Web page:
It took nearly three hours for the Republican-dominated House to pass its version of the budget, with 12 Republicans voting against it, and four Democrats breaking with the minority party and supporting it.
Medicaid and charter schools
Some districts will still get less money in the upcoming budget than they got in the current one, but it’s unclear how many. The budget requires Medicaid expansion spending to be reviewed by the state Controlling Board every six months – that’s the panel that Kasich used to get around conservative lawmakers to approve Medicaid expansion. It also adds $100 million for nursing homes, restoring cuts that Kasich had made. And Rep. Jack Cera, a Bellaire Democrat, notes another item buried in the budget.
“For some reason, we’re extending the term of the inspector general, who’s appointed by the governor. And this bill extends that current appointment, I believe, till 2021, and I’m not sure why we’re doing that.”
Kasich’s budget had required businesses to file their local net profits taxes through the state instead of with municipalities, but the House version made that optional. And the final version erases a fee that would have been attached to that.
The House budget also sets aside a million dollars for counties for new voting machines and requires charter schools to publish enrollment data and employee background check results on their websites, as well as curricula and reading lists for each grade.
Oil and gas rules
The budget also allows the Speaker of the House to appoint members of the Oil and Gas Leasing Commission. Opponents say it could open the door to fracking in state parks, because right now, the governor has the authority to appoint those commissioners. And Kasich has said he doesn’t support drilling or fracking on state lands.
Democrats diminished voice
Democrats put forward several amendments on the House floor – among them, taking money from the rainy day fund and JobsOhio for the opioid crisis and exempting some conditions from the work requirement on Medicaid expansion that the state will have to seek from the federal government. Some were tabled with remarks that they’re ideas that need further discussion – others were rejected with little comment.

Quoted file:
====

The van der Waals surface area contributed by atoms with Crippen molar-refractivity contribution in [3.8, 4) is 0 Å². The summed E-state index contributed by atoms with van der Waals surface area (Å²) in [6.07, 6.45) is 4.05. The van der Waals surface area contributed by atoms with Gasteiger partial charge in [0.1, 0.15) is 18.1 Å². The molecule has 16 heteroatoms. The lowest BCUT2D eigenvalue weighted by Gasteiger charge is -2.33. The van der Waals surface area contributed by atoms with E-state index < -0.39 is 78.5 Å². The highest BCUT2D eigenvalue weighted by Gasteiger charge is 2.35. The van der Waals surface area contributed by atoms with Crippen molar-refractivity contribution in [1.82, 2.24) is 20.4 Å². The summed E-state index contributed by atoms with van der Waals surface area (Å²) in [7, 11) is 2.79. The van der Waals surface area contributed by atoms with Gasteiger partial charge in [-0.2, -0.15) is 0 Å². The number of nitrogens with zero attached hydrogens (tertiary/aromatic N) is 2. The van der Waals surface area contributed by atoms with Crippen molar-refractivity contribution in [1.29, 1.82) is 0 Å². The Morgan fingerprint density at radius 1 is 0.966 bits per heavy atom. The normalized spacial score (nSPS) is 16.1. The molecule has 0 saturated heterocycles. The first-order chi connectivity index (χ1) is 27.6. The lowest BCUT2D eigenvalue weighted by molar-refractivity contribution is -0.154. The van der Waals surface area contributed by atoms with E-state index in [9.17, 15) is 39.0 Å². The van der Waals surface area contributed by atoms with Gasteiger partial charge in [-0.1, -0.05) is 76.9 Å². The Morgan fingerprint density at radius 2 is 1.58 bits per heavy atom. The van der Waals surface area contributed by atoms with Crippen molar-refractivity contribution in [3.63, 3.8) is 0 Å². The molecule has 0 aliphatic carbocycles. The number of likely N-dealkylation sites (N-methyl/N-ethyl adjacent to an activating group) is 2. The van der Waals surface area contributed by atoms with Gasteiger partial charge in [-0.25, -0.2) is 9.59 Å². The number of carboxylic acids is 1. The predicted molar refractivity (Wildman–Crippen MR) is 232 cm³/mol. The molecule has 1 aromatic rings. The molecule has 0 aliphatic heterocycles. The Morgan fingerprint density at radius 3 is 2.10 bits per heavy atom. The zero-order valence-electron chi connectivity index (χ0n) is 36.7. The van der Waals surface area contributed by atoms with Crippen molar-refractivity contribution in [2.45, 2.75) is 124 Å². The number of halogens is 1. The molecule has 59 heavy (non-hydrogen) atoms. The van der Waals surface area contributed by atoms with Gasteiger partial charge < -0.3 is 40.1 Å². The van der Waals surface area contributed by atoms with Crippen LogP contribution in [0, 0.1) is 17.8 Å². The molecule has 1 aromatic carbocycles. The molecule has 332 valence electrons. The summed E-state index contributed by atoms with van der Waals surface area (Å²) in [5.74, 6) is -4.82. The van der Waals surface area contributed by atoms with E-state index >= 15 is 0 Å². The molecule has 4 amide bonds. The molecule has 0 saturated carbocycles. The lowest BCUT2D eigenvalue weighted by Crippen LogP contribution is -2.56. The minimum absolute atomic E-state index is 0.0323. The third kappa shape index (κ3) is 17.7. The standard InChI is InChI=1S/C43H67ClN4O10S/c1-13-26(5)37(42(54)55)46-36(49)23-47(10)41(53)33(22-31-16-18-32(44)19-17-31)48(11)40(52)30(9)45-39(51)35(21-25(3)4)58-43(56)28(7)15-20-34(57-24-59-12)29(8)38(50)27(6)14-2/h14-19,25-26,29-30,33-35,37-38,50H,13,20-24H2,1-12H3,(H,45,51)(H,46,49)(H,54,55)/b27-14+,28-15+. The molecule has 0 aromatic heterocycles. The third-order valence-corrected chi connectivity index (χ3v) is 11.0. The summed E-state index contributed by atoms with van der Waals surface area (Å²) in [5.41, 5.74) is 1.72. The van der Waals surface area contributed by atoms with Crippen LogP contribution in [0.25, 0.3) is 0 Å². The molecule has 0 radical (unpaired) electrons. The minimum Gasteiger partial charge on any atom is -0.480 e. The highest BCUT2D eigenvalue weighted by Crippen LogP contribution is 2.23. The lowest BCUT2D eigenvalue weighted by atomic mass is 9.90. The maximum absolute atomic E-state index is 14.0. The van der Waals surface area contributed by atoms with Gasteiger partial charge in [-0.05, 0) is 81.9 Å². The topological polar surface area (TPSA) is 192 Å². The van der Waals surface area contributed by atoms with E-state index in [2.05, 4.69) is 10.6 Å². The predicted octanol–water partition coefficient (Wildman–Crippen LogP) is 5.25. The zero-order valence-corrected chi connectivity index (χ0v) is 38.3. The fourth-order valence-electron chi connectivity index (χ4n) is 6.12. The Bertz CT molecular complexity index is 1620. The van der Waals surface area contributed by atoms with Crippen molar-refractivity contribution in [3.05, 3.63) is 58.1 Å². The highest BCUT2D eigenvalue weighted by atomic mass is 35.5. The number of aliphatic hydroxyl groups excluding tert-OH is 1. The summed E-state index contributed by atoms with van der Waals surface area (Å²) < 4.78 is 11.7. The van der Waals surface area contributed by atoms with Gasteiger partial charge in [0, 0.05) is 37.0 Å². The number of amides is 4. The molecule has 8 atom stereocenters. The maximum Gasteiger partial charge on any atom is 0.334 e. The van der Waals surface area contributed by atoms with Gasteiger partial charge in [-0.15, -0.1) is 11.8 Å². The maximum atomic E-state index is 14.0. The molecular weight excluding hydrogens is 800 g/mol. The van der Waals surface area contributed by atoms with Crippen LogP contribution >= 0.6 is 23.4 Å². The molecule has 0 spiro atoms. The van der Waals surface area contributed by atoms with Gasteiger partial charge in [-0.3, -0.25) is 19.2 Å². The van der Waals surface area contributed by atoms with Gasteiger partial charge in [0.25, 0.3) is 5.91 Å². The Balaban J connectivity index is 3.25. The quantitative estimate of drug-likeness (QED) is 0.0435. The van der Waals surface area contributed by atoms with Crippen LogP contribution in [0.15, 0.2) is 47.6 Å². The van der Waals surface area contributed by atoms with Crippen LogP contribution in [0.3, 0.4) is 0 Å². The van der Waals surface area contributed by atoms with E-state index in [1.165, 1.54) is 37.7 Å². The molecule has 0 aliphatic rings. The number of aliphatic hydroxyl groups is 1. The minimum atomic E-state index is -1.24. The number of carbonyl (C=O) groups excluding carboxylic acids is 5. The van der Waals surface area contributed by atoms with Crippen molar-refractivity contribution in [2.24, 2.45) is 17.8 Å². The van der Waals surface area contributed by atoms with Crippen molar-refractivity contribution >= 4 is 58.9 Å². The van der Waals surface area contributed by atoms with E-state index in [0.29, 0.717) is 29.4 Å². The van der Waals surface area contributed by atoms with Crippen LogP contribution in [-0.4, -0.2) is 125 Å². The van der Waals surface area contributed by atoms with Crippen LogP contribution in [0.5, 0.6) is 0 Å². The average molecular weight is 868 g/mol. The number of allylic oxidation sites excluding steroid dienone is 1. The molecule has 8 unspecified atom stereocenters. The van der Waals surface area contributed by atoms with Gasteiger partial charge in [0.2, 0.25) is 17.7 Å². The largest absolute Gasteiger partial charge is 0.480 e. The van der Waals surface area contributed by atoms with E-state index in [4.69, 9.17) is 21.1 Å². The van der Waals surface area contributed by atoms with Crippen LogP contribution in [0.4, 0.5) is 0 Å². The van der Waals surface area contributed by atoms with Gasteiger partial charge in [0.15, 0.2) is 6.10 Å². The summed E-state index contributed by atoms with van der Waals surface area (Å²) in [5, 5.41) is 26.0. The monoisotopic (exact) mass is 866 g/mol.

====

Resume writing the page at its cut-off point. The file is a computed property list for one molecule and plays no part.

Balanced by whose measure?
The state budget bill now heads to the Senate. But now, there sare questions about whether the plan, as it stands, is balanced.
House Republicans are touting their version of the budget as a proposal that decreases spending growth in several places, keeps taxes stable and invests $170 million more in the opioid crisis.
Above all else, the state Constitution requires the General Assembly to pass a balanced budget, which the House did, according to Republican Speaker Cliff Rosenberger of Clarksville.
“We passed a fiscally balanced budget with the numbers that we have to look at, and those numbers are going to change. And this is a process and come conference committee, we’ll have another different look at it that’s going to have different numbers and that’s still going to have a balanced budget,” he said.
Kasich said the budget needed to be trimmed by $800 million. Some estimates say senators will have to cut another $400 million to bring it into balance.
Democratic House Minority Leader Fred Strahorn of Dayton isn’t convinced the budget is balanced. He believes the state could use some of the $2 billion in the rainy day fund to lighten the load, and likened Ohio’s economy to a car.
“Not just take your foot off the gas and coast into a recession but maybe put the brakes on that. If we don’t use the budget stabilization fund to stabilize our budget, Mr. Speaker, it is my belief that we will make the Ohio economy worse,” he said.
The budget also requires the Kasich administration to seek approval from the state Controlling Board to spend Medicaid expansion money every six months. Kasich’s office says part of a balanced budget is having a healthy workforce, which is strengthened by Medicaid expansion, and a Kasich spokesperson says that’s why that amendment is troubling.
Informal hearings on the two-year spending plan have already begun in the Senate.